Hacking a CCTV camera is worryingly easy. Many such devices have poor security practices with default passwords and remote access enabled from installation. The bandwidth of vulnerable IP cameras can easily be put into service as part of a botnet then used to launch DDoS attacks. A breach of a CCTV camera may also allow attackers potential access to the actual camera footage, Mark Nunnikhoven, vice president of cloud research at Trend Micro, told Dark Reading.
Last year, Leigh-Anne Galloway, cybersecurity resilience lead at Positive Technologies, ran a demonstration showing the ability to exploit a flaw in cameras specifically containing code from Chinese manufacturer Dahua. As shown on the IoT search engine Shodan, Dahua’s software can be found, and potentially tampered with, in just over 400,000 devices. In a matter of seconds, Galloway was able to switch out the real feed for an alternative one. High-tech heists were shown to be made considerably easier with such a quick hack of a CCTV camera.
Dahua put out a patch shortly after the vulnerability came to light and the U.S. Computer Emergency Response Team also put out an alert; however, Galloway doesn’t think that many owners would have updated their devices, as was the case with Mirai.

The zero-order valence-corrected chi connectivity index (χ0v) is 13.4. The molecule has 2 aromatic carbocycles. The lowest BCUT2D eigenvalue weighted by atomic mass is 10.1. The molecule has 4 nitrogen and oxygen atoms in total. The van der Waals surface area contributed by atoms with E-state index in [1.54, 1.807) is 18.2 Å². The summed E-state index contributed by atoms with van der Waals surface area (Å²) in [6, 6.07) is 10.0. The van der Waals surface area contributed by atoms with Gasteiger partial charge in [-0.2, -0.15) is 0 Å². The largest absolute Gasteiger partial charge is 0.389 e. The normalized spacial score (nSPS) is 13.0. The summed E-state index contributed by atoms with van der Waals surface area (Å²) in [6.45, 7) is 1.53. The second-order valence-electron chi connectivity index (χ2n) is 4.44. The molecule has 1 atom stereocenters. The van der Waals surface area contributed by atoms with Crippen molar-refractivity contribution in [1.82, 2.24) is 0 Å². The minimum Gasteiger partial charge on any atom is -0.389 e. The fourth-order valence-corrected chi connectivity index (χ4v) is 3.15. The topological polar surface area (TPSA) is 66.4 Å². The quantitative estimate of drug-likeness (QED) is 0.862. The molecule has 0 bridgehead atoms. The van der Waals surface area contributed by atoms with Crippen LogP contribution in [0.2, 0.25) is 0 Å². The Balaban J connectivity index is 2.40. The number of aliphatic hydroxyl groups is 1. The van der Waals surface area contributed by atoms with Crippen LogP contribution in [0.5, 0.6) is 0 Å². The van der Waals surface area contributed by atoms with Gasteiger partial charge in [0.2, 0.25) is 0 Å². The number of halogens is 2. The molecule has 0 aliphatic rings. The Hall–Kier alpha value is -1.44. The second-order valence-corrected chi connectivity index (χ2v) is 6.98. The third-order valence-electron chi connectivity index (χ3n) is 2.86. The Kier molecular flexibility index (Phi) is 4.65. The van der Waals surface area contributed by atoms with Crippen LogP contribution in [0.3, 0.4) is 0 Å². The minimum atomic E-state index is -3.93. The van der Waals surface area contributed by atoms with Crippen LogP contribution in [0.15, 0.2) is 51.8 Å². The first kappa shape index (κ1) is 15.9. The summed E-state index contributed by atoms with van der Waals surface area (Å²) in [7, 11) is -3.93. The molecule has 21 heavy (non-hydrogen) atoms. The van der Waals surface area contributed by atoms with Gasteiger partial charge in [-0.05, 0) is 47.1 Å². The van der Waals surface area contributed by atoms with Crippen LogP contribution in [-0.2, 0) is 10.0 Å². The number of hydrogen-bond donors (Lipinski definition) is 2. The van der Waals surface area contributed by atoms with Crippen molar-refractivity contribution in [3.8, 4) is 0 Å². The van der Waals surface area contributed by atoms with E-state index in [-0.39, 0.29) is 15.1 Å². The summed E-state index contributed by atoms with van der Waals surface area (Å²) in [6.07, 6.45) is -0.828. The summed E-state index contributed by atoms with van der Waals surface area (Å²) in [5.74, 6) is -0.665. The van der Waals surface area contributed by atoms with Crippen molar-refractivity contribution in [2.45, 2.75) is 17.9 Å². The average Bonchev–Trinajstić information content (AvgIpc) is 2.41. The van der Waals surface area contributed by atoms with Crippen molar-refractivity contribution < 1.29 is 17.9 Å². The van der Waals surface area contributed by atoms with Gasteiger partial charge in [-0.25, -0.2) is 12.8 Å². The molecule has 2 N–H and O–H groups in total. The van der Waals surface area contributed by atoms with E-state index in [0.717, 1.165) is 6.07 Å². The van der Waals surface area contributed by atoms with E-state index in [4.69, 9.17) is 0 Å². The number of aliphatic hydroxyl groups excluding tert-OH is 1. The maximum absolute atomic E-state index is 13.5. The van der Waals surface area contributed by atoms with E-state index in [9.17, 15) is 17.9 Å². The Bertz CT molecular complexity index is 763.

This is in part because updating is a manual process. The user first needs to discern whether they are vulnerable or not before downloading and installing the new software. Unlike major manufacturers like Apple or Google, smaller firms will not alert customers to problems as a matter of procedure, and the protocol to install an update is not always as simple as just clicking a button.
Following Galloway’s demonstration in September, the Reaper came to light. Instead of just trying to guess default passwords on digital video recorders (DVRs) to grow as Mirai had done, Reaper fires exploit code at vulnerabilities in alike devices, including IP cameras, network video recorders and home routers. These products include gear manufactured by Netgear, D-Link and Linksys, among others. Cybersecurity researchers have said that almost 2 million devices are susceptible to Reaper’s exploits.
Reapear borrowed code from Mirai, but penetrates systems via older weaknesses than that which Galloway found in Dahua; and it is continually being updated. “IoT Reaper has the potential to be much more powerful than Mirai,” warned Ken Munro, partner at Pen Test Partner.
Noone yet knows what the purpose of the IoT botnet is, or how many bots comprise the botnet.
“We are currently seeing approximately 30,000 devices participating in this botnet and assume that this is a narrow prism of the network which could be of a much larger scale — a tenfold will make sense,” said Maya Horowitz, threat intelligence group manager at Check Point.
Horowitz thinks that the most obvious use for Reaper would be a DDoS attack, following in the wake of Mirai. “Such an attack could either be for the sake of general chaos, or more targeted at a specific country,” she added.